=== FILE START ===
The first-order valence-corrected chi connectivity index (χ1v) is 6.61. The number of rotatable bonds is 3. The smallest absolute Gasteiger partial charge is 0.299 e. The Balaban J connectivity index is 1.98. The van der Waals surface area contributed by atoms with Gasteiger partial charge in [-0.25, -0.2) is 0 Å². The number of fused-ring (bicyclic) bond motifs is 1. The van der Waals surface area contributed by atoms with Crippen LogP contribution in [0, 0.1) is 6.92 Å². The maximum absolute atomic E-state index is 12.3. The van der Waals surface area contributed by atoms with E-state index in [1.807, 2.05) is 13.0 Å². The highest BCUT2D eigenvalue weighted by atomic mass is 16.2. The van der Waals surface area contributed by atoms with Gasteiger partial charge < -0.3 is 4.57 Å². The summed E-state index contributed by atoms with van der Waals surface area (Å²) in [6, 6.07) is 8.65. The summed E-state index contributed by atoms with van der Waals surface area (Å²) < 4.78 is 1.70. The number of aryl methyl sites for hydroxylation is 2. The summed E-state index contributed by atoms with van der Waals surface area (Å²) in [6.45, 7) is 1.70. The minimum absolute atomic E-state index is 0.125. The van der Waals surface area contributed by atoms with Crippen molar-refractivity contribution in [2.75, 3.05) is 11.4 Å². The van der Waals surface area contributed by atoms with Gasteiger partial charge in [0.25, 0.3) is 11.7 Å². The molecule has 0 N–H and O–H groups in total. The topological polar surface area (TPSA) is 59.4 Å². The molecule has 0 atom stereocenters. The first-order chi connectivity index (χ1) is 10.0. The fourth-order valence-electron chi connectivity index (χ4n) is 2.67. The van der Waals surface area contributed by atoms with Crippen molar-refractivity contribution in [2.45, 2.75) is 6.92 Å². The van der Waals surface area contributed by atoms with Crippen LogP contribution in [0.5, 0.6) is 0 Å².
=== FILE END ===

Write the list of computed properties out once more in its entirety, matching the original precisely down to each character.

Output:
The first-order valence-corrected chi connectivity index (χ1v) is 6.61. The number of rotatable bonds is 3. The smallest absolute Gasteiger partial charge is 0.299 e. The Balaban J connectivity index is 1.98. The van der Waals surface area contributed by atoms with Gasteiger partial charge in [-0.25, -0.2) is 0 Å². The number of fused-ring (bicyclic) bond motifs is 1. The van der Waals surface area contributed by atoms with Crippen LogP contribution in [0, 0.1) is 6.92 Å². The maximum absolute atomic E-state index is 12.3. The van der Waals surface area contributed by atoms with E-state index in [1.807, 2.05) is 13.0 Å². The highest BCUT2D eigenvalue weighted by atomic mass is 16.2. The van der Waals surface area contributed by atoms with Gasteiger partial charge < -0.3 is 4.57 Å². The summed E-state index contributed by atoms with van der Waals surface area (Å²) in [6, 6.07) is 8.65. The summed E-state index contributed by atoms with van der Waals surface area (Å²) < 4.78 is 1.70. The number of aryl methyl sites for hydroxylation is 2. The summed E-state index contributed by atoms with van der Waals surface area (Å²) in [6.45, 7) is 1.70. The minimum absolute atomic E-state index is 0.125. The van der Waals surface area contributed by atoms with Crippen molar-refractivity contribution in [2.75, 3.05) is 11.4 Å². The van der Waals surface area contributed by atoms with Gasteiger partial charge in [0.25, 0.3) is 11.7 Å². The molecule has 0 N–H and O–H groups in total. The topological polar surface area (TPSA) is 59.4 Å². The molecule has 0 atom stereocenters. The first-order chi connectivity index (χ1) is 10.0. The fourth-order valence-electron chi connectivity index (χ4n) is 2.67. The van der Waals surface area contributed by atoms with Crippen molar-refractivity contribution in [2.45, 2.75) is 6.92 Å². The van der Waals surface area contributed by atoms with Crippen LogP contribution in [0.5, 0.6) is 0 Å².